As the Trump administration mulls over making changes to the US ethanol mandate and China proposes tariffs on US agricultural imports, US farmers are growing increasingly anxious. Two key field crops may be significantly impacted by the decisions.
Corn is the leading feed grain crop grown in the US. Planted acreage for this crop rose less than 1.0% per year on average between 2007 and 2017. Gains were largely driven by increases in US production of bioethanol, for which corn is the primary feedstock. By 2017, this application accounted for 38% of domestic consumption by volume.
The Energy Policy Act of 2005 created the Renewable Fuel Standard, which sets standards for the supplementation of petroleum-based fuel with biofuel. The subsequent Energy Independence and Security Act of 2007 expanded these mandates, setting a goal of 24.0 billion gallons of renewable fuel in 2017 and 36.0 billion gallons in 2022. The Environmental Protection Agency, which sets yearly targets for biomass-based diesel, has mandated 2.1 billion gallons of this material by 2018, an increase from 1.63 billion gallons in 2014.
With the current administration considering changes to the Renewable Fuel Standard, that 38% share of corn demand for bioethanol production is at risk of a significant decline.
In the US, soybean ranked second to corn in terms of planted acreage in 2017 and is the predominant oilseed, accounting for some 90% of annual production. While the bean itself is edible, its derivatives – soybean meal and soybean oil – are used in many different applications, including food for humans and animals, biodiesel, and industrial chemicals.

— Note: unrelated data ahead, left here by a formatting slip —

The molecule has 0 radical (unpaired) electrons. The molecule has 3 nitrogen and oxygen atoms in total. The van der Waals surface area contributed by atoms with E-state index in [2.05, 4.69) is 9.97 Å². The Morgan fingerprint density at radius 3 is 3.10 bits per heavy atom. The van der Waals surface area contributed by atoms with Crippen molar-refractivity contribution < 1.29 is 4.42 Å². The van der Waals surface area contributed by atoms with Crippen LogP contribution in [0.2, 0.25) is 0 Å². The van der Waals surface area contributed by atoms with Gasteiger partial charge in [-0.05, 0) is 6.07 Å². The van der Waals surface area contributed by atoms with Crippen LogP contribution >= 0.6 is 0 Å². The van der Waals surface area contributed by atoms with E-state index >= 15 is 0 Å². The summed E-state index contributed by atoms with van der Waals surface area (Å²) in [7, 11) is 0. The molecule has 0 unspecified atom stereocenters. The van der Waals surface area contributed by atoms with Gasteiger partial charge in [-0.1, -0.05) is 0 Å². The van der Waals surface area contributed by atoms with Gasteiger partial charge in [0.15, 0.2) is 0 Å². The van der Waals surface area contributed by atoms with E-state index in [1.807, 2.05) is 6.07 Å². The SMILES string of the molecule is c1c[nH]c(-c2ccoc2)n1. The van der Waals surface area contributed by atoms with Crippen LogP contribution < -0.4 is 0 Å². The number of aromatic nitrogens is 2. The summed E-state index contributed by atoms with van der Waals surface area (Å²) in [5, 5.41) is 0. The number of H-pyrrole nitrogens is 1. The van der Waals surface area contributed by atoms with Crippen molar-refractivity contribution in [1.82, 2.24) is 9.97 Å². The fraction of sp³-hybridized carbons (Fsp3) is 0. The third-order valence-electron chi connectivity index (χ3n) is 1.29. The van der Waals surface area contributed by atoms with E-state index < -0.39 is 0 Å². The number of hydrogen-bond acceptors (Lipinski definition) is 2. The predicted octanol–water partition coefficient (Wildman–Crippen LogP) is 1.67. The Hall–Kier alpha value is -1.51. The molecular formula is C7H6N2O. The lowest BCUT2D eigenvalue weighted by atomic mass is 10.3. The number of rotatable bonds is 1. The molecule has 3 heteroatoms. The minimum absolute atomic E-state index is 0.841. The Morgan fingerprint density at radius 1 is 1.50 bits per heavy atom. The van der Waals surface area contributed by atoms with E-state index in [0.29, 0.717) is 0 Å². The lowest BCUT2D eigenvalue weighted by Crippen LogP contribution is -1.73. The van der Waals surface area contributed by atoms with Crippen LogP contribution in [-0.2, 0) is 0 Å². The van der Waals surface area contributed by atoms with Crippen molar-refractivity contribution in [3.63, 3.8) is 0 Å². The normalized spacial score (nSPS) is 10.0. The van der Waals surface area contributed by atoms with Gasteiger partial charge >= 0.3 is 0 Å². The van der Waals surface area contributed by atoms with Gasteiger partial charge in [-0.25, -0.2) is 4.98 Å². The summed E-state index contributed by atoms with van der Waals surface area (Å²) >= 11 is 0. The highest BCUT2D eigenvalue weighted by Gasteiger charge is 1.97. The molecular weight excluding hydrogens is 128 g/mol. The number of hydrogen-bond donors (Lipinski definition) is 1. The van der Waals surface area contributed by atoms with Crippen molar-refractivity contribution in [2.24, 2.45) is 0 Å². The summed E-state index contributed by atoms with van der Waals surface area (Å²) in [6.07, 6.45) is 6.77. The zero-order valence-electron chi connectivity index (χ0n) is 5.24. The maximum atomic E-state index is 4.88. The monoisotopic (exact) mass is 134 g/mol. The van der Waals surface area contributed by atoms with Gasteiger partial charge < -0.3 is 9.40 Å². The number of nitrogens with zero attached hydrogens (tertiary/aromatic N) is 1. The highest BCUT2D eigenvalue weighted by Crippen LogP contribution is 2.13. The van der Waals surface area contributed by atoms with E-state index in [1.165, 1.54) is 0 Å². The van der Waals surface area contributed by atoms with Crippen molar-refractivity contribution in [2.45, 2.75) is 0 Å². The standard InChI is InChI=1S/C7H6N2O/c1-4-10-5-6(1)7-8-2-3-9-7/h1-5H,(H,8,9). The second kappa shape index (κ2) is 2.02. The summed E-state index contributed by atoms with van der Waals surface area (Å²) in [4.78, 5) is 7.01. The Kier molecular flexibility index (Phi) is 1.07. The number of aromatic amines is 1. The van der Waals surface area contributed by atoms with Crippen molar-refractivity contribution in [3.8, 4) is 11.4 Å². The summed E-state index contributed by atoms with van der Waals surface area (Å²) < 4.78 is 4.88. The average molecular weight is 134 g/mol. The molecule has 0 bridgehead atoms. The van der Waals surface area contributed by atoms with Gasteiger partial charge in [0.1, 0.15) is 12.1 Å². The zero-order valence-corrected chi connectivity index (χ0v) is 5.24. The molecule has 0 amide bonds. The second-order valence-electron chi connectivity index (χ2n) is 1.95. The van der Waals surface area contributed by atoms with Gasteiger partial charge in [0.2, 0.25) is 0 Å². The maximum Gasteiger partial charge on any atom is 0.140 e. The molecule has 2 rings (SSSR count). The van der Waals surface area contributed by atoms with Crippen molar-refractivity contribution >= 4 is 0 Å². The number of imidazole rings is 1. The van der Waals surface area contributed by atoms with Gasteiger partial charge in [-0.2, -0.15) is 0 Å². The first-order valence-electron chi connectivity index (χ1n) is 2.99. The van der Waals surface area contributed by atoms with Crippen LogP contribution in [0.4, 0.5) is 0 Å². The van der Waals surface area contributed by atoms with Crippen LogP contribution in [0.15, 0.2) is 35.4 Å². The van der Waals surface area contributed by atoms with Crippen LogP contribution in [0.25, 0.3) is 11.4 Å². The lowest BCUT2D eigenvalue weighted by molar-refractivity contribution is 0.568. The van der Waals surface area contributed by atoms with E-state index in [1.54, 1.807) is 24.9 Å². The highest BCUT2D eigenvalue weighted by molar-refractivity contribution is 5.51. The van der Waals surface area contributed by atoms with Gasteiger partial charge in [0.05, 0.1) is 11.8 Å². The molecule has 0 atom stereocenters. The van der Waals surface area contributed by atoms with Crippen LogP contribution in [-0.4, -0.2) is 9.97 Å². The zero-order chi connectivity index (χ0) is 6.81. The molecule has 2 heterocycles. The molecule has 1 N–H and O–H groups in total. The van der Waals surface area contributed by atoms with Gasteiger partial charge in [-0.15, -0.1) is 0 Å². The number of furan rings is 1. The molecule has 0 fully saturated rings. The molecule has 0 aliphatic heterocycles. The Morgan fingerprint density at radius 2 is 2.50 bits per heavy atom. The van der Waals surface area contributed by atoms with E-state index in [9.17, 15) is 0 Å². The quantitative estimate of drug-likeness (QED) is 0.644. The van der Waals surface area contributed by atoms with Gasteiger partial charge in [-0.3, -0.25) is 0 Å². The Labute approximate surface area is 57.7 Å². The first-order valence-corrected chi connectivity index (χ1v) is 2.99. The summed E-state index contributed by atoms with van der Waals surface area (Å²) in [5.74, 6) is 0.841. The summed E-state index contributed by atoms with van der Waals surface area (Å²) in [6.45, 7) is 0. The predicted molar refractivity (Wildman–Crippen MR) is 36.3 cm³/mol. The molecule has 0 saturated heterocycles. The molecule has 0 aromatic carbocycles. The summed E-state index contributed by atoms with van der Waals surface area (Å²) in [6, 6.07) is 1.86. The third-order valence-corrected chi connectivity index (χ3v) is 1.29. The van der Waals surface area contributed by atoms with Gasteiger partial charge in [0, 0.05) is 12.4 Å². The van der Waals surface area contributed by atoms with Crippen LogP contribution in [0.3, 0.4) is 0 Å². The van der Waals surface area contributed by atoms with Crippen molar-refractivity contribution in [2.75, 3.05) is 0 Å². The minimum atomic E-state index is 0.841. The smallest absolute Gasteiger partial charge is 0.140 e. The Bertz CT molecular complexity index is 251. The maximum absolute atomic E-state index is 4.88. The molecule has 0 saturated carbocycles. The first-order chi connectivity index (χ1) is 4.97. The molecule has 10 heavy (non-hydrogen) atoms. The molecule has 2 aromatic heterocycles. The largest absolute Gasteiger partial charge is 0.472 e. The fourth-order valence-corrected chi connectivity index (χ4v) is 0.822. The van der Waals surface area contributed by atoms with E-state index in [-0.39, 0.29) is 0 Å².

In 2017, 31% of domestically produced soybean oil and soybean meal was exported. According to the USDA’s Oilseed Outlook, of the 43.6 million tons of US soybean export commitments, 26.2 million tons are committed to China – more than 60%. As talks of an all-out trade war between the US and China continue, China has proposed a 25% tariff on imports of US soybeans.
While corn growers face the threat of ending the growing season with a glut of corn and little demand for it, soybean producers may find success with other foreign markets. China’s strong appetite for soybeans compounded with the price increase brought on by a 25% tariff will push Chinese buyers to other exporters such as those in South America. As the South American supply is exhausted due to an influx of demand and prices are driven up, European buyers will be drawn to the US supply.
For more insights into the US field crop seed industry, see Field Crop Seeds: United States, a report published by the Freedonia Focus Reports division of The Freedonia Group. This report forecasts to 2022 US field crop seeds planted in metric tons. Total volume is segmented by seed type in terms of:
- other field crop seeds such as barley, oats, and sunflower
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About the Author
Chris Dyer is a Market Research Analyst for Freedonia Focus Reports. He holds a Master of Arts in Security Studies, and his experience as an analyst covers multiple industries.